Now in their fourth year with the School Participatory Action Research Collaborative (SPARC) program, GFA Upper School students have the chance to give back to their community in a distinctive new way.
An initiative out of the Graduate School of Education at the University of Pennsylvania, SPARC empowers schools to “engage in research in the service of action,” according to its mission statement. In other words, students identify issues that face their school community, then through extensive research, interviews, and analysis, determine ways in which they can effect meaningful and positive change.
At GFA, participation in SPARC takes the form of a Qualitative Research course for sophomores and juniors, led by Associate Head of School Chris Kolovos. Or rather, he points out, they take the lead, and he’s there to provide support and guidance along the way.
“Kids learn a really important set of 21st century skills: identifying an issue, studying academic literature, learning how to do real research, creating focus groups, and conducting interviews with members of their community,” Kolovos explained. “This requires putting their own perspectives aside and really listening to each other. Most importantly, they are the ones who must advocate for change, and then create change in their community.”
The yearlong course gives the students enough time to really delve into a topic. While they can focus on curriculum or other academic areas, students typically take a broader approach, choosing to examine overarching conditions of a school.
According to Dr. Michael Reichert, Executive Director of SPARC, “On a fundamental level the center is committed to the human development of the young people participating on our school teams. Questions like: ‘What kind of lives can students imagine?’ and ‘What can students be and do?’ underlie our center’s very existence and reflect a deeply felt commitment to the quality of young people’s lives.”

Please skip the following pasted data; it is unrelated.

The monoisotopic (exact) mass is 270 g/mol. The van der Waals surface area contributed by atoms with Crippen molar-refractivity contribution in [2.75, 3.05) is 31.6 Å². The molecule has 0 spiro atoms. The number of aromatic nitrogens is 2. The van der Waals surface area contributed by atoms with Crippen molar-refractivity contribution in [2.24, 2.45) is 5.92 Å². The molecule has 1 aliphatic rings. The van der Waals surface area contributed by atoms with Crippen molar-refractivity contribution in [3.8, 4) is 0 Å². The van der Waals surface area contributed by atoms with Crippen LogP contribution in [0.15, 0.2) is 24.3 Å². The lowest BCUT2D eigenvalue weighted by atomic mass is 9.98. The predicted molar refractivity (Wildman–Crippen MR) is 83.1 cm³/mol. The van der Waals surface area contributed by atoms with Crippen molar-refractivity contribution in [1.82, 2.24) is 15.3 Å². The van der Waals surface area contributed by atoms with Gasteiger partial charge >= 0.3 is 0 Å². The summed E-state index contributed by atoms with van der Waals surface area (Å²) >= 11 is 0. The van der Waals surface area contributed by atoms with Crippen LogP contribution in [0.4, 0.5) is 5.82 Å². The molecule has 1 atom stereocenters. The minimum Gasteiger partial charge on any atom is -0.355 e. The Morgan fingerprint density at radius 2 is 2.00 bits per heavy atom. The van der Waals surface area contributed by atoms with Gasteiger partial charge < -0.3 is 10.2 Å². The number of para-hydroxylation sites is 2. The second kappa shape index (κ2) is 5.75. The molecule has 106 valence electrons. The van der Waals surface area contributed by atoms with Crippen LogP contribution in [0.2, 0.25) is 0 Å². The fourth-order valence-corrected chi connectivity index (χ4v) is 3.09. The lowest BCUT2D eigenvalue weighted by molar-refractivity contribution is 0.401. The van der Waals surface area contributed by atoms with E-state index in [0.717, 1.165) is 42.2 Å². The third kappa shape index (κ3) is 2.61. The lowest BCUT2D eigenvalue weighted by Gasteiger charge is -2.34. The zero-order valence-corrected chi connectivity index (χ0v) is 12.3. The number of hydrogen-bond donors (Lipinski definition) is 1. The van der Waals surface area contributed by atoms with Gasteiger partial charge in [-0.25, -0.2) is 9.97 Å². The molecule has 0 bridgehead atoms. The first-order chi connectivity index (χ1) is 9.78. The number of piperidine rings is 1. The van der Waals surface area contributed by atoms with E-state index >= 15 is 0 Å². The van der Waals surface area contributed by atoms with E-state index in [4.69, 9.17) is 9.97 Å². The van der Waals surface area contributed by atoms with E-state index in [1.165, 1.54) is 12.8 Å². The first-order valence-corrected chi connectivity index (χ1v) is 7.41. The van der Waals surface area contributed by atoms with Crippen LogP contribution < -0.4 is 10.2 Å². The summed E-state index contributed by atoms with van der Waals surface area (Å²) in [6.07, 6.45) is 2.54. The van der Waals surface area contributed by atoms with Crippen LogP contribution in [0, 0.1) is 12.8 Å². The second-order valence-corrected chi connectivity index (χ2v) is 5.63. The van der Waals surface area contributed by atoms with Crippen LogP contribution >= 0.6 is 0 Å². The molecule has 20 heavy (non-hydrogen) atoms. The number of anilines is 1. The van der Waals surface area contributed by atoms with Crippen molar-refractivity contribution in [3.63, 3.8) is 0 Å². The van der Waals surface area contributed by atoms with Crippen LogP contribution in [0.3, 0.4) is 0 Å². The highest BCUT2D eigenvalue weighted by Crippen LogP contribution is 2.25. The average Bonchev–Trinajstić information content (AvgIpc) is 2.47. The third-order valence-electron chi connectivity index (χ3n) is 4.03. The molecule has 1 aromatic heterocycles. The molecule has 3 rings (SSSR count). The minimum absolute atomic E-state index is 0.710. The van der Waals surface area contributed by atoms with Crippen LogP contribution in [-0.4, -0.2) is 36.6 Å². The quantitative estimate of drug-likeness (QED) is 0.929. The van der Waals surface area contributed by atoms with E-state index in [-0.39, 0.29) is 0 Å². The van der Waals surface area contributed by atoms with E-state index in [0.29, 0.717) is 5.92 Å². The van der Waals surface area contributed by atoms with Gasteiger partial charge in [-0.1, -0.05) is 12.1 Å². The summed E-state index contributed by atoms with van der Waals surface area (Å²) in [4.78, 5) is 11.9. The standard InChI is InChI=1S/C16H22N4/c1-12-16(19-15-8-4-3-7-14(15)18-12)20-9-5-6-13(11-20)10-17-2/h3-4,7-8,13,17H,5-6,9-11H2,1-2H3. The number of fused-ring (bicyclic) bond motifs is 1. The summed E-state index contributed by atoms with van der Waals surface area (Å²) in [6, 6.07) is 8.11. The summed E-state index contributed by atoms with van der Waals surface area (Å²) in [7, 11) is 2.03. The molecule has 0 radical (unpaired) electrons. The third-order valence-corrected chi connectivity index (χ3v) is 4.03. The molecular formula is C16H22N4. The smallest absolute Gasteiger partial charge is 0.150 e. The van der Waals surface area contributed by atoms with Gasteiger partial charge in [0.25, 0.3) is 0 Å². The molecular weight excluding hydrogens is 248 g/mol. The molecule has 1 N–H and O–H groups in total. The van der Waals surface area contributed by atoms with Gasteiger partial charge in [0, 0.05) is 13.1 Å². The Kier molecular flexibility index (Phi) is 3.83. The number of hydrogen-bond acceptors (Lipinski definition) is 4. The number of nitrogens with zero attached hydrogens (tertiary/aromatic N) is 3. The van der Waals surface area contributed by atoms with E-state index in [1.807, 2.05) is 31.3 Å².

GFA joins six other schools in the SPARC community: Philips Exeter Academy (New Hampshire), Columbus Academy (Ohio), Lawrenceville School (New Jersey), Miss Porter’s School (Connecticut), Greenwich Academy (Connecticut), and The Bryn Mawr School (Pennsylvania).
In addition to a faculty advisor from each school, the groups also work with a graduate student from UPenn’s Graduate Education Program. Last week Reichert and GFA’s grad student advisor, Priscilla Busgamante, a Ph.D. candidate at one of the CUNY schools, came to campus to meet with the students to learn more about their topics of interest and to help with research strategies — and to point out areas in their research that need strengthening.
Their guidance gives the students tools they’ll need to prepare for the April conference at UPenn, where the school groups, their advisors, and heads of school will meet for to hear presentations and provide additional feedback and advice. Then the GFA students will use that feedback in preparing for a presentation of their findings and recommendations for GFA Upper School students.
“This is the most meaningful teaching I’ve ever done: coaching these kids along their way,” Kolovos said. “They get excited about this because they’re actually doing something that’s impacting their lives.”